As part of my series about the “How to Navigate and Succeed in the Modern World of Finance,” I had the pleasure of interviewing Alex Amezquita.
As Chief Financial Officer, Alex Amezquita is responsible for corporate financial functions at the highest level, including the company’s financial reporting, accounting, tax, and treasury functions.
Prior to joining Herbalife Nutrition in 2017 as the senior vice president of finance, strategy and investor relations, Amezquita was senior vice president at Moelis and Company, a leading global investment bank, where he advised Fortune 500 companies on mergers and acquisitions, corporate governance, capital markets strategy and investor relations. Beginning in 2012, Amezquita worked extensively as a financial advisor to Herbalife Nutrition on key strategic and financial initiatives while at Moelis.
Amezquita brings over 20 years of experience to Herbalife Nutrition from his finance and engineering background. He commenced his investment banking career on Wall Street advising Fortune 100 companies while at Merrill Lynch and Centerview Partners. He began his professional career in the aerospace & defense and technology sectors. During this time, Amezquita worked as both a lead design engineer and consultant to a broad spectrum of industry leaders ranging from Northrop Grumman to Cisco Systems.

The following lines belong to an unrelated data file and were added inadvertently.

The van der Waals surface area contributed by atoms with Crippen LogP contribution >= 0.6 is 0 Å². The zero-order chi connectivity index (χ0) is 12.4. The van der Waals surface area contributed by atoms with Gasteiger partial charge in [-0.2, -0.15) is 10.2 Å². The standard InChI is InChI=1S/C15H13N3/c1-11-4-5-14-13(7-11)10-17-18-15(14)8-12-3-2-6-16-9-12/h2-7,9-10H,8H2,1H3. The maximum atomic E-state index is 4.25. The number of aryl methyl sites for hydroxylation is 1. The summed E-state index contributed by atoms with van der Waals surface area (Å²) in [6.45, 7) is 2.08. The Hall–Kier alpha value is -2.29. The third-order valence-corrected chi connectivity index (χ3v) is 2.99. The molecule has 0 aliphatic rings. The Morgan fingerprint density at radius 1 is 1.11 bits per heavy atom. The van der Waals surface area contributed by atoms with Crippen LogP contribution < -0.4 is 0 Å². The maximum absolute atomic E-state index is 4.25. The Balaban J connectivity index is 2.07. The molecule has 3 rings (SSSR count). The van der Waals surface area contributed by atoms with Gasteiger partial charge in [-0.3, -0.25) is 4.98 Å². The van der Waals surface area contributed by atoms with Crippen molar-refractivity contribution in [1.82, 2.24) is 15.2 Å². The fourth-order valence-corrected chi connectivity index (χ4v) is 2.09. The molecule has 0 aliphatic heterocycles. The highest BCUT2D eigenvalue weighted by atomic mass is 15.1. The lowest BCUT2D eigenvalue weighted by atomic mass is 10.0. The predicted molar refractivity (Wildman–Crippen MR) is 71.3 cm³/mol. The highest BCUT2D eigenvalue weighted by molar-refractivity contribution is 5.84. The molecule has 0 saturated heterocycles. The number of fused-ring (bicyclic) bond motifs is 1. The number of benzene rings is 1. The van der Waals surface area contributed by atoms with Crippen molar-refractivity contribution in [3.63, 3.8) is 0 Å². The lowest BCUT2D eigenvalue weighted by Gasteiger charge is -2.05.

Amezquita holds an MBA in finance from the Wharton School at the University of Pennsylvania, and a Master and Bachelor of Science degree in electrical and computer engineering from Carnegie Mellon University.
Can you share a story about the funniest mistake you made when you were first starting? Can you tell us what lessons or ‘takeaways’ you learned from that?
Senior executives usually have an interesting road in their career journey and I’m no different. I spent the first ten years of my career as a computer engineer designing chips for satellites. That experience was all about problem solving. Getting something from point A to point B in a structured way. Taking unstructured information and making it structured. Similarly, during my time in investment banking, I needed to collect unstructured information around human capital, transactions to be able to arrive at solutions that make sense for everyone.
All those unstructured problem-solving opportunities have led to my current role as a CFO to bring structure to information for budgets, P&Ls or for the information we provide to investors. More importantly as a strategic partner at the nexus of finance and business, not only counting the dollars but providing strategic direction to the executive team.
Is there a particular book that you read, or podcast you listened to that really helped you in your career? Can you explain?
“Measure What Matters” by John Doerr. The examples in the book are specific and the way the book lays out those examples helps generate thinking on how it applies to your organization, including helping explore alternative thinking so that you aren’t trying to fit a square peg in a round hole.
Are you working on any exciting new projects now? How do you think that will help people?